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A group of Aetna investors has written the insurance company’s CEO to allege that Aetna violated its own political disclosure policy when it gave $7.8 million to the nonprofit American Action Network and the U.S. Chamber of Commerce.

“We believe Aetna is not in compliance with its corporate political and lobbying disclosure policy, a policy which we negotiated and expected would be met in spirit and in letter,” read the Monday letter to Aetna CEO and President Mark Bertolini from Mercy Investment Services Inc. and the Sisters of Charity of Saint Elizabeth, two Catholic groups with investments in Aetna.

The letter cites a spate of news reports following the disclosure last month by SNL Financial that Aetna had donated $3.3 million to AAN, a conservative advocacy group, and $4.5 million to the chamber, two organizations that have spent heavily on advocacy and campaign-style ads. The letter also points to reports that Aetna donated millions to America’s Health Insurance Plans that was transferred to the chamber to oppose enactment of the 2010 health care law.

Last month’s disclosure of Aetna’s payments to ANN and the chamber also drew a letter of complaint to the IRS and a letter to Bertolini from Citizens for Responsibility and Ethics in Washington, which called on the insurer to stop using corporate funds to influence elections. CREW also requested that the company publicly report its activities if it “persists in such spending.”

Aetna officials could not be reached for comment. But in a letter responding to CREW last month, Bertolini stated that Aetna fully complies with all federal and state disclosure requirements and publishes an annual report on its political contributions and related activity. The company has corrected “an error” in its filings to the National Association of Insurance Commissioners to indicate that the money was not for lobbying activities but for “educational activities,” Bertolini wrote. (The NAIC filings were the basis for the SNL Financial report.)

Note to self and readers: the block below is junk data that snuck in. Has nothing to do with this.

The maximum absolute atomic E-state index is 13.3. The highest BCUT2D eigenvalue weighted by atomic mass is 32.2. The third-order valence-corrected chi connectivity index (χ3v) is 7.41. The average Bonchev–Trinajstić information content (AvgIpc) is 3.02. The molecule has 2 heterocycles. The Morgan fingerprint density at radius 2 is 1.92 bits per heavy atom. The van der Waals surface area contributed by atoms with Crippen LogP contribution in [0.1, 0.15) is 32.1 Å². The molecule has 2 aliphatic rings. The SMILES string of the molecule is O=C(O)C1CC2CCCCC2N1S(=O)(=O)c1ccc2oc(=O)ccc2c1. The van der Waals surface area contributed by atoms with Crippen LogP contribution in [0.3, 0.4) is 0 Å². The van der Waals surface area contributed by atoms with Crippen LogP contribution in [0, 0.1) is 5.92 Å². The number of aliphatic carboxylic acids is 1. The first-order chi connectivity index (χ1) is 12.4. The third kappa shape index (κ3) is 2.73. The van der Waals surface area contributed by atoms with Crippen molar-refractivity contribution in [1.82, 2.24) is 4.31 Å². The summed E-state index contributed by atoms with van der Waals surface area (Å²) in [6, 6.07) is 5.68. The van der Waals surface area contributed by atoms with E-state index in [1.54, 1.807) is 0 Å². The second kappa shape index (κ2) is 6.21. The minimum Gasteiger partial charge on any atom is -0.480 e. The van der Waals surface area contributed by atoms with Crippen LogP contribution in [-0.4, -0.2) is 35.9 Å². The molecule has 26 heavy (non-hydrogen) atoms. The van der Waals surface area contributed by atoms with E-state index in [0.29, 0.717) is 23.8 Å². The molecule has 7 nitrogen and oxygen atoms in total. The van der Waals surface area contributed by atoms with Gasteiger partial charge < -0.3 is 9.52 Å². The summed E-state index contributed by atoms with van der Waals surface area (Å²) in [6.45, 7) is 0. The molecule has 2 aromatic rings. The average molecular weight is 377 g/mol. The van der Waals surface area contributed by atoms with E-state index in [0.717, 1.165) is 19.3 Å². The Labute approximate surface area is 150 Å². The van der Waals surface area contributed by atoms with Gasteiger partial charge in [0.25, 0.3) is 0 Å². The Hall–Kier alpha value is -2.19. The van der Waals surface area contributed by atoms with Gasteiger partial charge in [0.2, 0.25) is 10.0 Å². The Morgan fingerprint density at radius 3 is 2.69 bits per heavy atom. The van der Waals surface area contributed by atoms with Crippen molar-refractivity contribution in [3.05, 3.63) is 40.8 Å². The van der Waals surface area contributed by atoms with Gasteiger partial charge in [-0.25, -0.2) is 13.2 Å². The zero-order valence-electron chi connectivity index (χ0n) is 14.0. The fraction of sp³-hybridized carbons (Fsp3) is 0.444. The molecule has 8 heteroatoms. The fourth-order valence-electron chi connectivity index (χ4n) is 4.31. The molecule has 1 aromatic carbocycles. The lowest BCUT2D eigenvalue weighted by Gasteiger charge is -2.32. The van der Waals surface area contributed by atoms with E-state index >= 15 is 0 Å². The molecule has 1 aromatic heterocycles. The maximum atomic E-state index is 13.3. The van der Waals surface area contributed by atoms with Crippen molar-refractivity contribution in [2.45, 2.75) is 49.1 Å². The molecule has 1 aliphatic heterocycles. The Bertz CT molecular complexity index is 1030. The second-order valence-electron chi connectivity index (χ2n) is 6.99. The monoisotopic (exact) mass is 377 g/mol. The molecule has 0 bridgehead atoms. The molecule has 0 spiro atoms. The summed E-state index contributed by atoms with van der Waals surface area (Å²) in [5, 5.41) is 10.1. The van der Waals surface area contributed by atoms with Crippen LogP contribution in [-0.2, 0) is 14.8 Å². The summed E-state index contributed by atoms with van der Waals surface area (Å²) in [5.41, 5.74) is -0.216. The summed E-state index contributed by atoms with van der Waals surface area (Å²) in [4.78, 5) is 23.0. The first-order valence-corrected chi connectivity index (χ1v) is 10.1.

But in their recent complaint to Aetna, the Catholic investors point to a 2007 letter of agreement in which Aetna promised shareholders that it would disclose all expenditures for lobbying and political purposes, as well as trade association payments and grass-roots spending. The Aetna policy followed a 2006 shareholder resolution calling for the company to disclose its political spending.

“We, investors, withdrew the resolution in good faith expecting that the resolution establishing oversight and transparency would be followed, revised as best practices evolved and in place for reference by the members of the committee preparing the annual reports,” read the letter.

In an interview, Sister Valerie Heinonen, one of the letter’s authors, said investors were “dismayed” that the agreed-on policy had not been followed.

“We negotiated a policy, and it apparently was ignored or not followed,” said Heinonen, director of shareholder advocacy for Mercy Investment Services Inc., a pooled investment fund of the Institute of the Sisters of Mercy of the Americas, a Catholic order.

“Certainly, everybody has the right to make these kinds of corporate contributions,” Heinonen added. “However, as investors we wanted to know what corporate money was being spent.”

The letter comes on the heels of a spate of shareholder resolutions around the country this spring calling for full disclosure of corporate political expenditures. Corporate donations to politically active trade groups and nonprofits are drawing shareholder scrutiny in the wake of the Supreme Court’s 2010 ruling to deregulate political money.

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